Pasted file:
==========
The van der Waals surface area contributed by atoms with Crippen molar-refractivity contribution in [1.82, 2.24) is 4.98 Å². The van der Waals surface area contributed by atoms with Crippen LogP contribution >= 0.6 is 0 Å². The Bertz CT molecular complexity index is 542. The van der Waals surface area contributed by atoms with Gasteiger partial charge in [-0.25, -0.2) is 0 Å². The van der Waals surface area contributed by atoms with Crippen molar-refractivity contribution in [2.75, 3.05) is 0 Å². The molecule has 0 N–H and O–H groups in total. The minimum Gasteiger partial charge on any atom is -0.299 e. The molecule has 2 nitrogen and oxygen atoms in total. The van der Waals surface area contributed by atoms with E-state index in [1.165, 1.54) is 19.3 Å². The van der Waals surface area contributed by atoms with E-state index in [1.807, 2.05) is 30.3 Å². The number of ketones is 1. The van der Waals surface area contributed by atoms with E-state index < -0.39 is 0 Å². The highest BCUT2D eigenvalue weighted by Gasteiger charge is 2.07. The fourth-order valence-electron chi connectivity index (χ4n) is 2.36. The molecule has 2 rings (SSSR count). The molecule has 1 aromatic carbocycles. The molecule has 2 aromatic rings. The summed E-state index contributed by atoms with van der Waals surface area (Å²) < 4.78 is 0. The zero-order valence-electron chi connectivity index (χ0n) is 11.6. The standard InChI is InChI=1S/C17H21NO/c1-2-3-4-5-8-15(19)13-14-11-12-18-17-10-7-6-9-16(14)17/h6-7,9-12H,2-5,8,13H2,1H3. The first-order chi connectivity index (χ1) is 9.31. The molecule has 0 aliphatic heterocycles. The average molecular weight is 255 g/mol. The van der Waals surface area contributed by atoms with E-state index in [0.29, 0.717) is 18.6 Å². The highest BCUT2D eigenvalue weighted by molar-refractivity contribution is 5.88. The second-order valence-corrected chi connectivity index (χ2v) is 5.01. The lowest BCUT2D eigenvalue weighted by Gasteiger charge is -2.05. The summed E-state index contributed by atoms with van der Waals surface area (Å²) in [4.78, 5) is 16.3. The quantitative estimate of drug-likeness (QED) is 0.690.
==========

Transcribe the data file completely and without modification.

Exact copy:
The van der Waals surface area contributed by atoms with Crippen molar-refractivity contribution in [1.82, 2.24) is 4.98 Å². The van der Waals surface area contributed by atoms with Crippen LogP contribution >= 0.6 is 0 Å². The Bertz CT molecular complexity index is 542. The van der Waals surface area contributed by atoms with Gasteiger partial charge in [-0.25, -0.2) is 0 Å². The van der Waals surface area contributed by atoms with Crippen molar-refractivity contribution in [2.75, 3.05) is 0 Å². The molecule has 0 N–H and O–H groups in total. The minimum Gasteiger partial charge on any atom is -0.299 e. The molecule has 2 nitrogen and oxygen atoms in total. The van der Waals surface area contributed by atoms with E-state index in [1.165, 1.54) is 19.3 Å². The van der Waals surface area contributed by atoms with E-state index in [1.807, 2.05) is 30.3 Å². The number of ketones is 1. The van der Waals surface area contributed by atoms with E-state index < -0.39 is 0 Å². The highest BCUT2D eigenvalue weighted by Gasteiger charge is 2.07. The fourth-order valence-electron chi connectivity index (χ4n) is 2.36. The molecule has 2 rings (SSSR count). The molecule has 1 aromatic carbocycles. The molecule has 2 aromatic rings. The summed E-state index contributed by atoms with van der Waals surface area (Å²) < 4.78 is 0. The zero-order valence-electron chi connectivity index (χ0n) is 11.6. The standard InChI is InChI=1S/C17H21NO/c1-2-3-4-5-8-15(19)13-14-11-12-18-17-10-7-6-9-16(14)17/h6-7,9-12H,2-5,8,13H2,1H3. The first-order chi connectivity index (χ1) is 9.31. The molecule has 0 aliphatic heterocycles. The average molecular weight is 255 g/mol. The van der Waals surface area contributed by atoms with E-state index in [0.29, 0.717) is 18.6 Å². The highest BCUT2D eigenvalue weighted by molar-refractivity contribution is 5.88. The second-order valence-corrected chi connectivity index (χ2v) is 5.01. The lowest BCUT2D eigenvalue weighted by Gasteiger charge is -2.05. The summed E-state index contributed by atoms with van der Waals surface area (Å²) in [4.78, 5) is 16.3. The quantitative estimate of drug-likeness (QED) is 0.690.